On a summer’s day in 1596, a young girl in Stratford-upon-Avon takes to her bed with a fever. Her twin brother, Hamnet, searches everywhere for help. Why is nobody at home?
Their mother, Agnes, is over a mile away, in the garden where she grows medicinal herbs. Their father is working in London.
Neither parent knows that one of the children will not survive the week.
Hamnet is a novel inspired by the son of a famous playwright. It is a story of the bond between twins, and of a marriage pushed to the brink by grief.
It is also the story of a kestrel and its mistress; a flea that boards a ship in Alexandria; and a glovemaker’s son who flouts convention in pursuit of the woman he loves. Above all, it is a tender reimagining of a boy whose life has been all but forgotten, but whose name was given to one of the most celebrated plays ever written.
Oh my gosh, this book. This book.
So that’s not the greatest opening to a blog post but seriously, you’re lucky to be getting more than just a succession of random letters typed onto the screen. It’s taken a good week since finishing Maggie O’Farrell’s reimagining of the life of Shakespeare’s son for me to be able to form even vaguely coherent sentences about it.
Hamnet is one of those books that lingers in the mind both during and after the process of reading it. It is simultaneously lyrical imagining of life in sixteenth-century Stratford and a profoundly moving depiction of a family being built, torn apart, and rebuilt from within.
I was blown away by Maggie O’Farrell’s vivid depictions of the life and characters that populate Agnes, Judith, and Hamnet’s world. The streets of both Stratford and London are teeming with life, the world vividly recreated and leaping from the pages. From the first few pages, in which the reader follows young Hamnet as he desperately searches for help for the ailing Judith, to the closing scenes amidst the crowds of Shakespeare’s famous Globe, I was utterly absorbed into the sights and sounds of the world that O’Farrell has created.
I was also completely drawn in by the characters themselves. Hamnet himself is a mixture of child-like innocence and precocious intelligence, a picture of a boy moving from childhood to adolescence. But, for me at least, the real star of the show is Hamnet’s mother Agnes. Perceptive and unconventional, the sheer force of Agnes’ personality leapt off the page. Possessing an emotional intelligence that belies her lack of formal education, Agnes’ determination to forge a family for herself, her desperate struggle to keep both her twins alive and her grief at her failure to do so, is the driving force of the novel.
One of my favourite things about the book (because, as you can probably tell already, I utterly adored it) is the way in which O’Farrell has captured the web of complex intrigues that lie beneath the surface of every family. The reason why a son tenses when his father walks into a room, the ways in which a quiet influence can be exerted on household decisions, the undercurrents of family life that spin around all of us. By the end of the novel, I felt as if I’d been allowed to step through time and into this one household to stand by, observing, as daily life played out around me.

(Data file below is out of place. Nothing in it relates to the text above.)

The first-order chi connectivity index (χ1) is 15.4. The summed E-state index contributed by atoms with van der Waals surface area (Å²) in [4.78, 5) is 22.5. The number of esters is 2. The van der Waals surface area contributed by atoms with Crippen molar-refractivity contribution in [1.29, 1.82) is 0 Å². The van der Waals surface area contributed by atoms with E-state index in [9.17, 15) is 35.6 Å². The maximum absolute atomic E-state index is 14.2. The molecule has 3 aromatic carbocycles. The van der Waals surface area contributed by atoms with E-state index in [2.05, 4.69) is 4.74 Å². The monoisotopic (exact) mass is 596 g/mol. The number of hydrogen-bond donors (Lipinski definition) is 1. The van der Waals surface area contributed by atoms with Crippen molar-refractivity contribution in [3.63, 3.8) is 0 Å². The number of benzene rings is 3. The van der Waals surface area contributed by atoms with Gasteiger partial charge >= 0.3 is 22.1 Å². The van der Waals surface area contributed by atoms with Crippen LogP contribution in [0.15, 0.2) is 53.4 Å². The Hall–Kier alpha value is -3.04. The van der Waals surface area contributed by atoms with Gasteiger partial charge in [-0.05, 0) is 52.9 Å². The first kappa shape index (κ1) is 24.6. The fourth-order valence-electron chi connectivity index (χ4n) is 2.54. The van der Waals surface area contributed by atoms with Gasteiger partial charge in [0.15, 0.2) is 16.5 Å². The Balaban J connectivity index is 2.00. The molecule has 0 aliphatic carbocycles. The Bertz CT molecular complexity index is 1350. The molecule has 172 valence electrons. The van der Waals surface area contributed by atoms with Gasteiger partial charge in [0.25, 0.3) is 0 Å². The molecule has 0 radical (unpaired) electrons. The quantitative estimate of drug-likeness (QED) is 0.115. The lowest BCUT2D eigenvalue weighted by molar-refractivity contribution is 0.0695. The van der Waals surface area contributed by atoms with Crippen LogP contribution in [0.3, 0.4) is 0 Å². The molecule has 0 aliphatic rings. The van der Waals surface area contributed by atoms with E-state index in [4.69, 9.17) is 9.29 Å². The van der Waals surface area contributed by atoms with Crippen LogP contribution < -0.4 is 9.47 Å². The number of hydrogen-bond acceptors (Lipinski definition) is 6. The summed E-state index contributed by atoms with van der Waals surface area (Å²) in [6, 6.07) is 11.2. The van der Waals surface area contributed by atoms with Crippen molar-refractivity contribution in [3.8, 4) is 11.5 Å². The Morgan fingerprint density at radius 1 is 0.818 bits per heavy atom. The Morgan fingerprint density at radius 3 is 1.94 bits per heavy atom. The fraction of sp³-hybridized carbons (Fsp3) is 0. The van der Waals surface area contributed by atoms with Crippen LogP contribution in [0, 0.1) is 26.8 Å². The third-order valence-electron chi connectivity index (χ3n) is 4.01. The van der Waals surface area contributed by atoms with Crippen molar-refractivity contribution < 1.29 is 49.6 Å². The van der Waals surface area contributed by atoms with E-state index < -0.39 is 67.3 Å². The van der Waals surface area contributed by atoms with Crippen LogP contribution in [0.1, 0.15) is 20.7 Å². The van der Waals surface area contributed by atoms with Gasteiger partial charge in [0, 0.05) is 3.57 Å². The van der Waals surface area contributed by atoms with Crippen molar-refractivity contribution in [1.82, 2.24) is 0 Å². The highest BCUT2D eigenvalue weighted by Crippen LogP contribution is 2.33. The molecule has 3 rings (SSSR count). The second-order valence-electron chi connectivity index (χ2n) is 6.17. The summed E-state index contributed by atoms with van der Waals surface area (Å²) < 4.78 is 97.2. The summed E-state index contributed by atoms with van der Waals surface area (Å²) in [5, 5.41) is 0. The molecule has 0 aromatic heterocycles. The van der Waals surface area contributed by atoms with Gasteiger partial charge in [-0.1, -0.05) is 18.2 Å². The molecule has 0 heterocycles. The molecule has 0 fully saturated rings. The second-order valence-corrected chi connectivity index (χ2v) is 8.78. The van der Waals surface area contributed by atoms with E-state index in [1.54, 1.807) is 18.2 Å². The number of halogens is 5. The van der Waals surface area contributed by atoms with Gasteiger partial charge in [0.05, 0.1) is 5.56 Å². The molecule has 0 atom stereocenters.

This absorption means that Hamnet is a quiet novel. It relies upon the stark contrast between the small interactions that make up life’s daily rhythms and the sudden, devastating ways in which these can be ripped apart without a moment’s notice for its impact. It is a drama played out in small doses, where a decision made one year has repercussions several months or even years further down the line. I imagine some readers may find the pace a little too sedate but, for me, the gentle recreation of family life in the first two-thirds of the novel is what makes the sudden dive into all-consuming, furious grief in the latter third so powerfully affecting.
This might be the first of Maggie O’Farrell’s books that I’ve read but, on the basis of this powerfully imagined novel, it certainly won’t be the last. Hamnet is a beautifully imagined exploration of family, a tender examination of a life cut tragically short, and a profound testimony to the healing power of love and creativity. It’s a well-deserved contender for this year’s Women’s Prize for Fiction and, if you haven’t already read it, I would highly recommend picking it up.
Don’t forget that although your local bookshop might be closed at the moment, you can also support your local indie bookshops by ordering from them online! Some of my favourites include Booka Bookshop (where I got my gorgeous indie-exclusive signed copy of Hamnet from) The Big Green Bookshop, Sam Read Booksellers, and Berts Books.
Hamnet is one of a number of fantastic titles shortlisted for this year’s Women’s Prize for Fiction. You can find out more about the prize, and about all of the shortlisted titles, on the Women’s Prize website.